Monday, 27 May 2013

Michael Ramsey on St Augustine of Canterbury

We live in unsubtle and tendentious times. Despite the promise of the recent past, Christian divisions remain as profound and intractable as ever they were; it seems that "the ruler of this world" is forever devising new ways in which he tries to separate us one from another. 
The following words are from, in some ways, a kinder, more hopeful era, yet they stand as a witness to what is best in a tradition which appears to have changed beyond recognition ....
"....Today we have all come to Canterbury with hearts full of thankfulness for place, a man and a history. This place means very much to us as we think of St. Augustine and his monks coming here from Thanet with the Cross borne before them, preaching the Gospel to king and people, and inaugurating a history which includes not only the English Church in its continuity through the centuries but a family of Churches of many countries and races which still see in Canterbury a symbol and a bond.   Today we thank God for all this, and for the witness within Christendom of a tradition of ordered liberty and scriptural Catholicity which the name Anglican has been used to describe. Thanks be to God for his great goodness.
No part of the early history is more interesting than the questions which St. Augustine sent to Pope Gregory about some of his perplexities and the answers which the Pope gave to him. One of the matters which bothered St. Augustine was the variety of customs in different Churches, and Pope Gregory told him that if he found anything in the Gallican or the Roman or in any other Church acceptable to Almighty God he should adopt it in England, because - and here comes the great principle - "things are not to be loved for the sake of places, but places for the sake of good things". "Non pro locis res, sed pro bonis rebus loca amanda sunt". How suggestive, how far reaching, is this principle, how applicable to other issues and other times. "Non pro locis res, sed pro bonis rebus loca." The local, the limited, the particular is to be cherished by Christian people not for any nostalgic attachment to it for its own sake, but always for the real thing which it represents and conveys, the thing which is catholic, essential, lasting. So our love for Canterbury melts into our love for Christ whose shrine Canterbury is; our love for what is Anglican is a little piece of our love for one Holy, Catholic, Apostolic Church; the love of any of us for our own heritage in country, culture, religious experience or theological insight, all subserves the supreme thing -- the reality of God who draws men and women and children into union with himself in the fellowship of his Son. Not things for the sake of places, but places for the sake of good things: let that be a guiding principle, and the good things which concern us are what the apostolic writer calls the things which are not shaken ...".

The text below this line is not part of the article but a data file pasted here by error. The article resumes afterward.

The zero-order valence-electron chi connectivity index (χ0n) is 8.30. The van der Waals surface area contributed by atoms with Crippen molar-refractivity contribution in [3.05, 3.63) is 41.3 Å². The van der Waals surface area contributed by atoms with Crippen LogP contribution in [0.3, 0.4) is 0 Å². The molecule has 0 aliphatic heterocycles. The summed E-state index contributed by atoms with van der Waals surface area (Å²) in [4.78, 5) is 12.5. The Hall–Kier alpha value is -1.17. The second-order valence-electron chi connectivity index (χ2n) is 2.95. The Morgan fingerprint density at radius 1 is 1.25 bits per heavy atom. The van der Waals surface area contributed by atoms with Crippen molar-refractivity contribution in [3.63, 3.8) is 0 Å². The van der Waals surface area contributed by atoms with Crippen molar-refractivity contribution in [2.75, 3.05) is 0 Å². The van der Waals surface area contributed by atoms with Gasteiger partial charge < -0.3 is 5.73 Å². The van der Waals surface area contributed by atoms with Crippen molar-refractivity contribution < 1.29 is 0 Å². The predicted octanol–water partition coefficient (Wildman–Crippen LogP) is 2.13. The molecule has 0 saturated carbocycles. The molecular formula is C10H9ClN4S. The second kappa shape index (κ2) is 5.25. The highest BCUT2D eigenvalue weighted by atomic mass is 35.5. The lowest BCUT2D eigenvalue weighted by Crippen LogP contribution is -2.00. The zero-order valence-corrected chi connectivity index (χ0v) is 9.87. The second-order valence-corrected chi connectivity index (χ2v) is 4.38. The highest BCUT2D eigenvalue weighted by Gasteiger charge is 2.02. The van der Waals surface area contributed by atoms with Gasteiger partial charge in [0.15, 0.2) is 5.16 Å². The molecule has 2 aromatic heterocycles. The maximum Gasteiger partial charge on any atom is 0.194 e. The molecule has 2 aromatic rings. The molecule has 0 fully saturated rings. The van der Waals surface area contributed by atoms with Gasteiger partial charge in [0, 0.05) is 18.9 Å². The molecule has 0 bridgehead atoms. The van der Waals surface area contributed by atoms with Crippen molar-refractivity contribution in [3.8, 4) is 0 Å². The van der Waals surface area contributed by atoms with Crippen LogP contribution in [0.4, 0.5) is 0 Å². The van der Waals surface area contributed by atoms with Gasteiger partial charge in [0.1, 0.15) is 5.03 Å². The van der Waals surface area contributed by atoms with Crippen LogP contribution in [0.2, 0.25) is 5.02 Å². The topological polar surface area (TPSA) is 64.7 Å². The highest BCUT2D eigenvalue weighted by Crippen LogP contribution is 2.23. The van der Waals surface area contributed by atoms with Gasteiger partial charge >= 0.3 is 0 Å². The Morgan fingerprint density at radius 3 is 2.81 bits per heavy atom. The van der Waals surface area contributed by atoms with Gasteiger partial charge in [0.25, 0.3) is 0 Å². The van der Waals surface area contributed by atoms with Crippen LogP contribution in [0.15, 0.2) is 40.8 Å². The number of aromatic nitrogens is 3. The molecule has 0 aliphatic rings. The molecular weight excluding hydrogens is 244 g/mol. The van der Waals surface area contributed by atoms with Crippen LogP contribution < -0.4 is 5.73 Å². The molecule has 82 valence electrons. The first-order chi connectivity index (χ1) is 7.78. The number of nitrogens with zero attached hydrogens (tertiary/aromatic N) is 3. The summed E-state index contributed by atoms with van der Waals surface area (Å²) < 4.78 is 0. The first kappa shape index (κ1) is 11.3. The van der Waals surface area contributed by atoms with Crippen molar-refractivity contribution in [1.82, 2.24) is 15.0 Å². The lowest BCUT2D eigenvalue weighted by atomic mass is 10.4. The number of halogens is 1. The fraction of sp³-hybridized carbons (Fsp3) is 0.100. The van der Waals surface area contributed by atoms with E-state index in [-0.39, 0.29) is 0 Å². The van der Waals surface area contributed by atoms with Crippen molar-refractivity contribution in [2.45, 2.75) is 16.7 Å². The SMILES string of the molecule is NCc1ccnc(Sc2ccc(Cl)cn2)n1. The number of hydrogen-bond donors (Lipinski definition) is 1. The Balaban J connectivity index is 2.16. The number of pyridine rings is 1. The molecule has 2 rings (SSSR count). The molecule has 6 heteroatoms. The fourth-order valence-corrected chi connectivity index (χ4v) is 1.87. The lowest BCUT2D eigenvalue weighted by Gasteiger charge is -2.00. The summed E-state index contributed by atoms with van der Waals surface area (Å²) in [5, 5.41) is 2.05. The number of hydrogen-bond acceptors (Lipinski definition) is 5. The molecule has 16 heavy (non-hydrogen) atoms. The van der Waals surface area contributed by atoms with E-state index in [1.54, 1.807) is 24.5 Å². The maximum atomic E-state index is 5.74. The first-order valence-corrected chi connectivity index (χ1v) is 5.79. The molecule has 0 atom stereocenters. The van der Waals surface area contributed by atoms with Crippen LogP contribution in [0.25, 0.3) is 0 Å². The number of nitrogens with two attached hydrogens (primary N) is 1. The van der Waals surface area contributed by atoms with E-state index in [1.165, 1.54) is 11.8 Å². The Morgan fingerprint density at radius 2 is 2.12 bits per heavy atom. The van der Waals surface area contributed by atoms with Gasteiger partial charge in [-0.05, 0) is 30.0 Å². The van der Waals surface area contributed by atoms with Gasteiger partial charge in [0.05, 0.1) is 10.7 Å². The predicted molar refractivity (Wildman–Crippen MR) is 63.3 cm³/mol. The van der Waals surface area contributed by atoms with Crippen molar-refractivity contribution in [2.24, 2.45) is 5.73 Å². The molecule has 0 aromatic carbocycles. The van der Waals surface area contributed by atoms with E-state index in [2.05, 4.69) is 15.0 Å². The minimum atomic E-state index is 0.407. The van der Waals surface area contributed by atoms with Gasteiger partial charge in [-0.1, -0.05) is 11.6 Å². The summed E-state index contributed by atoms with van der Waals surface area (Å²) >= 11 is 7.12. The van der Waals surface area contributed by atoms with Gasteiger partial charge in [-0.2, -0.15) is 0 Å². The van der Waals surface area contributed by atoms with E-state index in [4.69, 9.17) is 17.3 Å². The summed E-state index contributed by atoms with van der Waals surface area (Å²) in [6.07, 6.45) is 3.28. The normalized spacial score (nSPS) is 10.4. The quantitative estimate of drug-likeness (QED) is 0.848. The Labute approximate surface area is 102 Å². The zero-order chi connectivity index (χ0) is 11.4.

[Archbishop Michael Ramsey speaking at the opening of the 1968 Lambeth Conference ]

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